WIND, A New Font.

This post comes from the Artists and Climate Change Blog

Amsterdam-based book and graphic designer Hansje van Halem just designed her first published typeface, and she named it WIND.

Those who follow this monthly column on renewable energy art know that I am a sucker for anything and everything WIND. To celebrate the end of my first year writing this monthly series for Artists and Climate Change about a wide range of renewable energy artists – including musicians, poets, architects, engineers – here is a brief introduction to Hansje van Halem and her playful capital-only multi-layered variable font, WIND. (More technical information on van Halem’s WIND font can be found here.)


According to Typotheque, which published van Halem’s new font, her work is “highly experimental” and “uses vivid colours and intricately detailed patterns to create unexpected optical illusions… its various layers can be combined and overlaid to create vibrant, hypnotic patterns.”

WIND is available in four styles, defined by the cardinal wind directions: NE, SE, SW, NW

In an email exchange, van Halem explained to me that “WIND was created while playing with shapes.”  Although she did not set out to create a new typeface inspired by one of the Netherland’s most plentiful natural resources, the name WIND became obvious when “we saw what was happening visually.”

Here is a close up of the letter “D” using NE winds:

Screen Shot 2017-12-08 at 7.45.26 PM

As an example, I have pasted below four versions of the same word, starting with NE winds, then progressively overlaying a new cardinal direction to each version:

Screen Shot 2017-12-08 at 7.45.02 PMScreen Shot 2017-12-08 at 7.44.46 PMScreen Shot 2017-12-08 at 7.44.26 PMScreen Shot 2017-12-08 at 7.43.27 PM

The combinations of style and color are endless! I encourage you to play around on the Typotheque website experimenting with this delightful font. But be forewarned: it is addictive!

“I am very curious to find out what other designers will discover with the playful functions of this layered type,” explained van Halem. “I would love to see WIND being used as animated lettering…. I can imagine that the font could be connected to real time wind-data like wind strength and wind direction and displayed as such on use for screens.”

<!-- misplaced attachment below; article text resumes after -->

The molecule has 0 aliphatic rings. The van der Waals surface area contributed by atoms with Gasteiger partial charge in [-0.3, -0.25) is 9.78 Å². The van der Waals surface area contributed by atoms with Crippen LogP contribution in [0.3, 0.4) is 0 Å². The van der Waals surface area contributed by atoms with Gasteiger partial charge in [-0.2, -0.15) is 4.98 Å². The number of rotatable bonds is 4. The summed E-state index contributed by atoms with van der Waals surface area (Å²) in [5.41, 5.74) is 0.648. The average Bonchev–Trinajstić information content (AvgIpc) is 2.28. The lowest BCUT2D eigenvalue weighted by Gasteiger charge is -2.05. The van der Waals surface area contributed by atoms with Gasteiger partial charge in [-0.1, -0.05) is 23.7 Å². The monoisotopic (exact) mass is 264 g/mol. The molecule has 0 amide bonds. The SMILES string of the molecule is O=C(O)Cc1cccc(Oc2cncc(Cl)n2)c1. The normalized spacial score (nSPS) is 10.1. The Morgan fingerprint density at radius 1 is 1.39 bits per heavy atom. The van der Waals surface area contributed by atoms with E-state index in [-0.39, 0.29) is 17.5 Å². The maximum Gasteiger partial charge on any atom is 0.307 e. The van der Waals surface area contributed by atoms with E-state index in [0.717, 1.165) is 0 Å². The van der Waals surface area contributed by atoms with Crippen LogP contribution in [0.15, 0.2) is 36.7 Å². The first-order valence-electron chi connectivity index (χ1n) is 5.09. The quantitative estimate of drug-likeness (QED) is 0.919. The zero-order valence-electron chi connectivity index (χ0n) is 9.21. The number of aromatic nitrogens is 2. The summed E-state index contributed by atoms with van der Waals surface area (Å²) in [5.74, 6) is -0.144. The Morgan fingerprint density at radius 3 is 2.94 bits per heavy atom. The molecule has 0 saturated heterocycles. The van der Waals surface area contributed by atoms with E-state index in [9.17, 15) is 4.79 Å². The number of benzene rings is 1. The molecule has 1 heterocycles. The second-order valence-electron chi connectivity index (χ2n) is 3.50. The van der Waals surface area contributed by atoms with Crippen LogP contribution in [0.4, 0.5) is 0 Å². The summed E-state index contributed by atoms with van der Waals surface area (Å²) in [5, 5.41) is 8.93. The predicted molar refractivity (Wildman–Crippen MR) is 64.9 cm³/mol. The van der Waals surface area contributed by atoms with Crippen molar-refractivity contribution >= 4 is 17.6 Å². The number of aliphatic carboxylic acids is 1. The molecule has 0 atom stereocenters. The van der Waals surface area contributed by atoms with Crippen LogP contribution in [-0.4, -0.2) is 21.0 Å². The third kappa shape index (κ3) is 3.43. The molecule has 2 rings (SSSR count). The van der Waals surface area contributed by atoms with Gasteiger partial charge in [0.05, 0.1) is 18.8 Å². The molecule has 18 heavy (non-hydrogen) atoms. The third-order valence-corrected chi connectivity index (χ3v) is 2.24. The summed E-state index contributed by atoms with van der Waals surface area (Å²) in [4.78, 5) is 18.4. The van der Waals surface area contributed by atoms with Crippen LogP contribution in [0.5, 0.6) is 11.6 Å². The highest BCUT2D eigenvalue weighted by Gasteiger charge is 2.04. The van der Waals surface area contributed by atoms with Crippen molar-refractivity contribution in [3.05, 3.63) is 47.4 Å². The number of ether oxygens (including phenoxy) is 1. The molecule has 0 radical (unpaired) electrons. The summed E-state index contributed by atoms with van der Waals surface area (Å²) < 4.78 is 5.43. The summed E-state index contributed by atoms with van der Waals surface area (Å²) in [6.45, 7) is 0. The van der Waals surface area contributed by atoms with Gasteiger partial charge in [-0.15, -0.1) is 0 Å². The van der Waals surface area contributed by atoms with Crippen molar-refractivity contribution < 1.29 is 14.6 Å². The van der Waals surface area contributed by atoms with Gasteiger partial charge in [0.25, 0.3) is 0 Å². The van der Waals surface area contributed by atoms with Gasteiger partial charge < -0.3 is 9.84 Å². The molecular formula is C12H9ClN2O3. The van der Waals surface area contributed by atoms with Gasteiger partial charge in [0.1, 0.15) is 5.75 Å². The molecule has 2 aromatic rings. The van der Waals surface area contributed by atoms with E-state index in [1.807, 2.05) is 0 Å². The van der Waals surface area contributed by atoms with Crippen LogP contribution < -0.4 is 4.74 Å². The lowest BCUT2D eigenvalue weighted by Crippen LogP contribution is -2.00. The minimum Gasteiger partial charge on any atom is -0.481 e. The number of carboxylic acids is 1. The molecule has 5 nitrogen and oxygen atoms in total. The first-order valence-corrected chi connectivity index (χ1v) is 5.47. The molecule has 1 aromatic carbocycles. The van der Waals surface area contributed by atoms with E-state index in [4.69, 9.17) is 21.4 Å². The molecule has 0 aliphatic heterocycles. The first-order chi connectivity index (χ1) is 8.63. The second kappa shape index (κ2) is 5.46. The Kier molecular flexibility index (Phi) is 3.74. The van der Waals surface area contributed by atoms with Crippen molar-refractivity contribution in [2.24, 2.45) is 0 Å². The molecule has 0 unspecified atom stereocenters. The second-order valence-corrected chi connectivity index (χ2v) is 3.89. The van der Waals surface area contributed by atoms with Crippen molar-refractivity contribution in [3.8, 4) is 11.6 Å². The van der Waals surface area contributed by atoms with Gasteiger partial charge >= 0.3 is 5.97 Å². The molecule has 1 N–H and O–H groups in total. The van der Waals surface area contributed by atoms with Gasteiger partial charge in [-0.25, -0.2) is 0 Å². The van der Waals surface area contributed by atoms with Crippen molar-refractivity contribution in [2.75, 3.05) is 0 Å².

Trieste’s Wind Museum has already tried its hand with the WIND font, posting recently on Twitter :

MuseoBora, Wind, Museum Wind Museum, Trieste, Italy, Museo, Della, Bora

The WIND font is van Halem’s second wind-related artwork. In 2014, she designed 16 perforated sliding sun screens with wind-flow patterns for a new school building in Amsterdam North in collaboration with Berger Barnett Architects. 

At the end of our email conversation, when asked what gives her hope for the future in the context of climate change, van Halem replied “As a kid I grew up with the idea mankind is ruining and eventually killing the world. After seeing the elasticity of nature in areas like Chernobyl, I believe in the power of nature and its everlasting search for regaining balance. I choose to believe that earth will survive mankind, which to me is a very soothing thought.”


Joan Sullivan is a renewable energy photographer based in Québec, Canada. Since 2009, Joan has focused her cameras (and more recently her drones) exclusively on solutions to climate change. She is convinced that the inevitable transition to a 100% clean energy economy will happen faster – and within our lifetimes – by creating positive images and stories that help us visualize and embrace what a post-carbon future will look like.  Joan collaborates frequently with filmmakers on documentary films that explore the human side of the energy transition. She is currently working on a photo book about the energy transition. Her renewable energy photos have been exhibited in group shows in Canada and the UK. You can find Joan onTwitter and Instagram.

Artists and Climate Change is a blog that tracks artistic responses from all disciplines to the problem of climate change. It is both a study about what is being done, and a resource for anyone interested in the subject. Art has the power to reframe the conversation about our environmental crisis so it is inclusive, constructive, and conducive to action. Art can, and should, shape our values and behavior so we are better equipped to face the formidable challenge in front of us.

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